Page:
Indexed on: 21 Oct '19Published on: 20 Oct '19Published in: Environmental Research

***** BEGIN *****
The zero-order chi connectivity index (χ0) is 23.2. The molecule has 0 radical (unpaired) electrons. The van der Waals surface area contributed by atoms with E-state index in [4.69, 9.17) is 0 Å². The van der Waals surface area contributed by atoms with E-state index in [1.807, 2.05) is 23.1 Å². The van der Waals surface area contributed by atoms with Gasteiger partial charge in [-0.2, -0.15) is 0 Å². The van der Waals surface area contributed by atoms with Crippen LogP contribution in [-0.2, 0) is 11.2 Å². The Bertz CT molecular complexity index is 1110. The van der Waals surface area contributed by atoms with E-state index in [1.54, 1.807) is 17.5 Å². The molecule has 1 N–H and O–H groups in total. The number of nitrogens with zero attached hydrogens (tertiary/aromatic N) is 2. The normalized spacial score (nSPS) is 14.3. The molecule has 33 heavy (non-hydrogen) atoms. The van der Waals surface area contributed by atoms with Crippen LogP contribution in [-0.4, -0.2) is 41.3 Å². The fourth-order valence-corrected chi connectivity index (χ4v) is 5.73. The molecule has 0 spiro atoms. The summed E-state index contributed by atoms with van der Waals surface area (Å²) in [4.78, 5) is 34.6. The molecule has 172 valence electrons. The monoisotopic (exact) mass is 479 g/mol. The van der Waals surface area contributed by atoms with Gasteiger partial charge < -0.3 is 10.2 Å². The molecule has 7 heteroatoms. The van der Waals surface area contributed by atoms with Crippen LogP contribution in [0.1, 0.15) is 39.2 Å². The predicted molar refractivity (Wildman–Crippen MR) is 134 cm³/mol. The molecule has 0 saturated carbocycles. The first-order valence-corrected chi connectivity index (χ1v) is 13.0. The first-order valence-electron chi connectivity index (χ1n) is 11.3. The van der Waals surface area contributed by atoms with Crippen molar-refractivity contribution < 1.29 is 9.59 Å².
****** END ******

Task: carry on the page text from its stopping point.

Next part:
Mercury exposure related to artisanal and small-scale gold mining (ASGM) has raised environmental and public health concerns globally. Exposure to mercury, a potent neurotoxin that bioaccumulates in fish, is especially of concern to women of childbearing age (WCBA) and children in high-fish consuming populations. In Madre de Dios (MDD), Peru, an Amazon region with naturally occurring mercury and high ASGM activity, there is significant exposure concern among the mainly riverine, fish-consuming communities. The objective of this study was to conduct the first assessment of mercury exposure in a population-based sample of MDD, identify factors associated with elevated levels and compare the relationship between fish consumption and hair total mercury (H-THg) among persons living in ASGM affected and non-ASGM affected watersheds. Hair samples and household demographic surveys, including a module on fish consumption, were collected from 723 participants across 46 communities within 10 km of the Interoceanic Highway in MDD, who were previously enrolled in the first population-based study in MDD spanning areas affected and unaffected by ASGM. H-THg concentration (natural log transformed) was evaluated for association with independent demographic variables through multilevel multivariate regression models accounting for clustering among households and communities. Samples from canned fish available at local stores were also tested for total mercury. Fish consumption (diversity and total consumed) varied spatially along the highway. 269 participants (37.2%) had elevated H-THg (>2.2 μg/g; median 1.60 μg/g; mean 2.24 μg/g), including 42.7% of WCBA and 20.0% of children under 5. Overall, H-THg was higher among people living in ASGM-affected areas. H-THg concentrations were strongly associated with fish consumption; however, in the multivariate models, household consumption of high trophic level fish was associated with elevated H-THg only in communities located in the ASGM-impacted watersheds. Similarly, the relationship between living in a household engaged in economic activities of fishing or Brazil nut harvesting was associated with higher H-THg, but only among households in the ASGM-affected area. In the non-ASGM affected areas, we observed a positive relationship between household daily fruit consumption and H-THg that was not observed in ASGM-affected areas. Diet, residential location, and occupation are strong predictors of mercury exposure in Madre de Dios, Peru. Canned fish may represent a previously overlooked source of dietary Hg exposure in the region. In accordance with the Minamata Convention on Mercury, the significant environmental health concern of mercury exposure in ASGM areas demands policy and programmatic attention. Copyright © 2019 Elsevier Inc. All rights reserved.